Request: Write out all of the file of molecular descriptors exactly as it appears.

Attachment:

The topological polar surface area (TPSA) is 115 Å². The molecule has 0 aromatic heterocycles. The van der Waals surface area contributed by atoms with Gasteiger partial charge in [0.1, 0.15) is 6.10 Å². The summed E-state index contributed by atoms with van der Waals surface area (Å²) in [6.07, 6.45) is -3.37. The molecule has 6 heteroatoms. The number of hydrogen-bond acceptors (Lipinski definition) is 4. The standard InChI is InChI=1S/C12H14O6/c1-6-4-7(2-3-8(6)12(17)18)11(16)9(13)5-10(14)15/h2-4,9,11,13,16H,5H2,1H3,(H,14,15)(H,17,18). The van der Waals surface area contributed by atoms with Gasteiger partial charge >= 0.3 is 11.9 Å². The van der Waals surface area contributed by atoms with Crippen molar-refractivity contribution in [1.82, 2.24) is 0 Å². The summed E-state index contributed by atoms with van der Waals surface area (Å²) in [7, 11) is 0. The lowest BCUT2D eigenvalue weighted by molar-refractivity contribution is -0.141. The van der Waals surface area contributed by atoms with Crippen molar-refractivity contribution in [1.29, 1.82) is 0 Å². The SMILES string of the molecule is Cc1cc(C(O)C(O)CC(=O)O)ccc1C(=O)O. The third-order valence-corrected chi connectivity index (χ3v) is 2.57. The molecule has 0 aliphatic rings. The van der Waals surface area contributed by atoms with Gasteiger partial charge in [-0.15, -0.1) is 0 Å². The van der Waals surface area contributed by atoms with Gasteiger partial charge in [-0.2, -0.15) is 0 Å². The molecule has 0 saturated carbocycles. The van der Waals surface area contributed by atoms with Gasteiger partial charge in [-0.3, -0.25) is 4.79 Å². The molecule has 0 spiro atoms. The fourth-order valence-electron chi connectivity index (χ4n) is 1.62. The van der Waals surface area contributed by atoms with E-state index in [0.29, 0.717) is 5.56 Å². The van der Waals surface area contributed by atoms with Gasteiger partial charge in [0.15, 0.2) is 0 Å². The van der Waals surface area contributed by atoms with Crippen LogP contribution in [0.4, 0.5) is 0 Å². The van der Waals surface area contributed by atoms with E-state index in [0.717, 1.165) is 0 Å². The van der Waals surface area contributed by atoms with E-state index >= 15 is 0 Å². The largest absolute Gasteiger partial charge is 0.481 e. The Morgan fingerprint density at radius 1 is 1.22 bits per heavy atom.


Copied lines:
The topological polar surface area (TPSA) is 115 Å². The molecule has 0 aromatic heterocycles. The van der Waals surface area contributed by atoms with Gasteiger partial charge in [0.1, 0.15) is 6.10 Å². The summed E-state index contributed by atoms with van der Waals surface area (Å²) in [6.07, 6.45) is -3.37. The molecule has 6 heteroatoms. The number of hydrogen-bond acceptors (Lipinski definition) is 4. The standard InChI is InChI=1S/C12H14O6/c1-6-4-7(2-3-8(6)12(17)18)11(16)9(13)5-10(14)15/h2-4,9,11,13,16H,5H2,1H3,(H,14,15)(H,17,18). The van der Waals surface area contributed by atoms with Gasteiger partial charge >= 0.3 is 11.9 Å². The van der Waals surface area contributed by atoms with Crippen molar-refractivity contribution in [1.82, 2.24) is 0 Å². The summed E-state index contributed by atoms with van der Waals surface area (Å²) in [7, 11) is 0. The lowest BCUT2D eigenvalue weighted by molar-refractivity contribution is -0.141. The van der Waals surface area contributed by atoms with Crippen molar-refractivity contribution in [1.29, 1.82) is 0 Å². The SMILES string of the molecule is Cc1cc(C(O)C(O)CC(=O)O)ccc1C(=O)O. The third-order valence-corrected chi connectivity index (χ3v) is 2.57. The molecule has 0 aliphatic rings. The van der Waals surface area contributed by atoms with Gasteiger partial charge in [-0.15, -0.1) is 0 Å². The van der Waals surface area contributed by atoms with Gasteiger partial charge in [-0.2, -0.15) is 0 Å². The molecule has 0 saturated carbocycles. The van der Waals surface area contributed by atoms with Gasteiger partial charge in [-0.3, -0.25) is 4.79 Å². The molecule has 0 spiro atoms. The fourth-order valence-electron chi connectivity index (χ4n) is 1.62. The van der Waals surface area contributed by atoms with E-state index in [0.29, 0.717) is 5.56 Å². The van der Waals surface area contributed by atoms with Gasteiger partial charge in [0.15, 0.2) is 0 Å². The van der Waals surface area contributed by atoms with Crippen LogP contribution in [0.4, 0.5) is 0 Å². The van der Waals surface area contributed by atoms with E-state index in [0.717, 1.165) is 0 Å². The van der Waals surface area contributed by atoms with E-state index >= 15 is 0 Å². The largest absolute Gasteiger partial charge is 0.481 e. The Morgan fingerprint density at radius 1 is 1.22 bits per heavy atom.